Cold water immersion

Survival Times - Persons of Average Build

Water Temperature Survival Time

0 Deg C 45 minutes

9.5 deg C 2 to 3 hours

11 deg C 4 hours

14 deg C 6 hours

18 deg C 10 hours

submersion victims aren t dead until they are warm and dead
Submersion victims

aren’t dead until

they are WARM and DEAD

rescue
Rescue
  • Most people drown within 10 to 30 feet of safety.
    • Reach
    • Throw
    • Row
    • Go?

American Red Cross

scene assessment
Scene Assessment
  • Type of incident?
  • Duration of submersion?
  • Type and temperature of water?
  • Duration of on scene CPR?
  • Prior health of patient?
  • Drug and Alcohol use?
near drowning6
Near Drowning
  • Watch for trauma in rapidly moving water
slide52
CPR
  • Cardiopulmonary Resuscitation
    • The immediate actions of the Primary Responder significantly affects the outcome of the near drowning victim
field management1

Field Management

In near drownings that involve falls, moving water, boating, and surfing accidents.

Always take C-spine precautions

the heimlich maneuver is unproved in near drownings
The Heimlich Maneuver

is unproved in near drownings

intubate
Intubate
  • Secures airway
  • Protects against aspiration
  • Allows suction of secretions
  • Better ventilation
suction
Suction
  • Suction equipment must be available
  • Many patients will vomit
  • Many will have heavy secretions form pulmonary edema
emergency department management1
Emergency Department Management
  • Cardiac monitoring needed for all patients
  • Acidosis and Hypoxia will decrease the fibrillation threshold
emergency department management2
Emergency Department Management
  • Core body temperature should be measured
  • Keep patient dry
history of patient
History of Patient
  • Obtain Medical History ASAP
  • Age
  • Pre-existing diseases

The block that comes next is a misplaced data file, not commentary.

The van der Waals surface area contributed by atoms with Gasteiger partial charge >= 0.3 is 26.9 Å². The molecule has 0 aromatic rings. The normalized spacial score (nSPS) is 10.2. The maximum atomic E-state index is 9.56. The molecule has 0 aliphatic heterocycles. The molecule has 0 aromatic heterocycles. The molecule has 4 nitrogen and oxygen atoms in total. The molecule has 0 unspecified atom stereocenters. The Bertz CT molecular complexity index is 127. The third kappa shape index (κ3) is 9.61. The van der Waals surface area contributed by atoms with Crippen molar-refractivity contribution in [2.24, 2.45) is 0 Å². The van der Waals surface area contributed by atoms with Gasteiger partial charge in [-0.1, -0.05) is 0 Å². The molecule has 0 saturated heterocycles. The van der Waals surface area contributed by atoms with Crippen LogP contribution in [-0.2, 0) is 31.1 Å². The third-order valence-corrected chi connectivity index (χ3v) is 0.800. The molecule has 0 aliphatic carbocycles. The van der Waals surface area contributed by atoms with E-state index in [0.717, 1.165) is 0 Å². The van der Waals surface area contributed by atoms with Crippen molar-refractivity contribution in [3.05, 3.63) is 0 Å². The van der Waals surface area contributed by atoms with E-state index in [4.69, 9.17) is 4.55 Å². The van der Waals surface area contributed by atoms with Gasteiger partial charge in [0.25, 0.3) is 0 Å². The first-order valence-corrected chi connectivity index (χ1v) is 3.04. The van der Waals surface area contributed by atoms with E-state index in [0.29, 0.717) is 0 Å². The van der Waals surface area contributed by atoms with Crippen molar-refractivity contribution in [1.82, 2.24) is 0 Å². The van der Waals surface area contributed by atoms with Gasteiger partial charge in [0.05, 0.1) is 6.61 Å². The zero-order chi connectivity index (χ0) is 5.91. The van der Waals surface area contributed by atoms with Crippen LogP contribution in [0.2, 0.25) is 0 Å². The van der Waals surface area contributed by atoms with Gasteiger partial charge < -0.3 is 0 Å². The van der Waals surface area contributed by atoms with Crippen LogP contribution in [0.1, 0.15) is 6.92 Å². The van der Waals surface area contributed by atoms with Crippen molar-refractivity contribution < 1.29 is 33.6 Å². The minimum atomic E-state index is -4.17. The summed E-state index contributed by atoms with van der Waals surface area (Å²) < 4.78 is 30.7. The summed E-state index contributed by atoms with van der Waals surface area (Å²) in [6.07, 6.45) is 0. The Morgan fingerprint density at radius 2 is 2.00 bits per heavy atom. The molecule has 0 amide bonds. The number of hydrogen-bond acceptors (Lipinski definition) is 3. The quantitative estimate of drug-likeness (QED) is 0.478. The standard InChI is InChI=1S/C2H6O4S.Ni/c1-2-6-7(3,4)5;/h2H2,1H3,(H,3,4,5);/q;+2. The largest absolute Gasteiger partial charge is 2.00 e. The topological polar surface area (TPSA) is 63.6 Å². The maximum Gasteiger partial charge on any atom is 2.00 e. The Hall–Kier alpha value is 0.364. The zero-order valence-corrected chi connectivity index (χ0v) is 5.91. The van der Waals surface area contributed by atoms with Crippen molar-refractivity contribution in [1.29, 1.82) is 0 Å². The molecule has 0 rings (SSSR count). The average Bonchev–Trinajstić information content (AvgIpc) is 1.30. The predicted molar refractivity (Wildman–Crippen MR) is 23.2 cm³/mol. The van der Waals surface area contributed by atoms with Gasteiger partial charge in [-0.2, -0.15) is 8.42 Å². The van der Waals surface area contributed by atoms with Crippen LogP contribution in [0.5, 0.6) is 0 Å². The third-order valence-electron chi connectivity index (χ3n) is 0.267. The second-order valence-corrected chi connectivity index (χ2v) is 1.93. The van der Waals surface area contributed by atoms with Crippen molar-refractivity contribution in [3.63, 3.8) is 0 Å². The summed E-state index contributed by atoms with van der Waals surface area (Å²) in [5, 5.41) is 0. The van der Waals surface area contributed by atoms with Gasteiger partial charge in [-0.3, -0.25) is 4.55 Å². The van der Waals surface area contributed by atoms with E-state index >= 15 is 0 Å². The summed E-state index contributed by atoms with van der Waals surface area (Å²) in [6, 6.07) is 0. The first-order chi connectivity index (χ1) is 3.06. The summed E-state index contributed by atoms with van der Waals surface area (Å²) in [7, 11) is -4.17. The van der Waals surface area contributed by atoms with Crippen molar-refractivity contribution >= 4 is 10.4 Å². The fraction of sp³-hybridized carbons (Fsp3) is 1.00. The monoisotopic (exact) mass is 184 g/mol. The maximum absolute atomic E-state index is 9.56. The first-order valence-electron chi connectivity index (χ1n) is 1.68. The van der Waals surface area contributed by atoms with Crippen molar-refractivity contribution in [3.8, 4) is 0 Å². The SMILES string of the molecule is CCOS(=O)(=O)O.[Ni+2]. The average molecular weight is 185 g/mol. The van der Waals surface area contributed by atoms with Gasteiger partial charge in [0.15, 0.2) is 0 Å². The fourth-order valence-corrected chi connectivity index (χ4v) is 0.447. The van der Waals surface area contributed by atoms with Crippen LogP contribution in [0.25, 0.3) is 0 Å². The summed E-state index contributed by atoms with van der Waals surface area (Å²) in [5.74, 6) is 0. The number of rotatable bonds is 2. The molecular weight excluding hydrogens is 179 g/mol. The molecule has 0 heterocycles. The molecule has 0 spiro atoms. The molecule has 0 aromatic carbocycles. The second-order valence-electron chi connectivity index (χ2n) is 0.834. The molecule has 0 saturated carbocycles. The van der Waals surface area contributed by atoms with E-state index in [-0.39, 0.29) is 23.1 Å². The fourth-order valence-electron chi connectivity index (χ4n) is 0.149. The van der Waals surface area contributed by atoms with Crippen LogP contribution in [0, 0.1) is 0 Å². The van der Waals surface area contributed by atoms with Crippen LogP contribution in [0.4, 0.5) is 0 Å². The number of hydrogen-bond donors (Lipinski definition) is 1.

• Physical condition
  • Medication
near drowning7
Near Drowning
  • In near drowning victims suspect:
    • Child abuse
    • Suicide
    • Attempted murder
    • Cervical spine trauma
    • Seizures
    • Drug/Alcohol abuse
emergency department management3
Emergency Department Management
  • Reassess ABC’s and vital signs frequently
  • Include Neuro checks
emergency department management4
Emergency Department Management
  • Neurological deficit should not be assumed to be anoxic until
    • C-spine
    • Intracranial Injury
    • Toxic encephalopathy
  • Have been ruled out
laboratory
Laboratory
  • Arterial blood gases
  • Electrolytes
  • BUN/ Creatinine
  • Platelets/ PT & PTT/ CBC
  • Serum & Urine Hemoglobin
clinical manifestations
Clinical Manifestations
  • Radiographic Changes
    • Non-cardiac pulmonary edema with normal heart size
    • Perihilar pattern
    • Seen in 1/3 to 2/3 of patients initially
hypoxia
Hypoxia
  • Respiratory Management Objective
    • Try to achieve a Pa O2 of 70-100 mm Hg
    • 70% will require more aggressive therapy
slide68
PEEP
  • Indicated when pO2 < 60 and FIO2 > 50
  • Try to keep the pO2 at 75-90
  • This prevents pulmonary edema and ARDS ??? (acute respiratory distress syndrome)
hypoxia1
Hypoxia
  • Bronchospasm
  • Treat with:
    • A) Nebulized Agents
    • B) Theophylline
    • C) Consider steroids
steroids

Steroids

As always .... controversial

infection
Infection
  • Prophylactic Antibiotics
    • Not usually indicated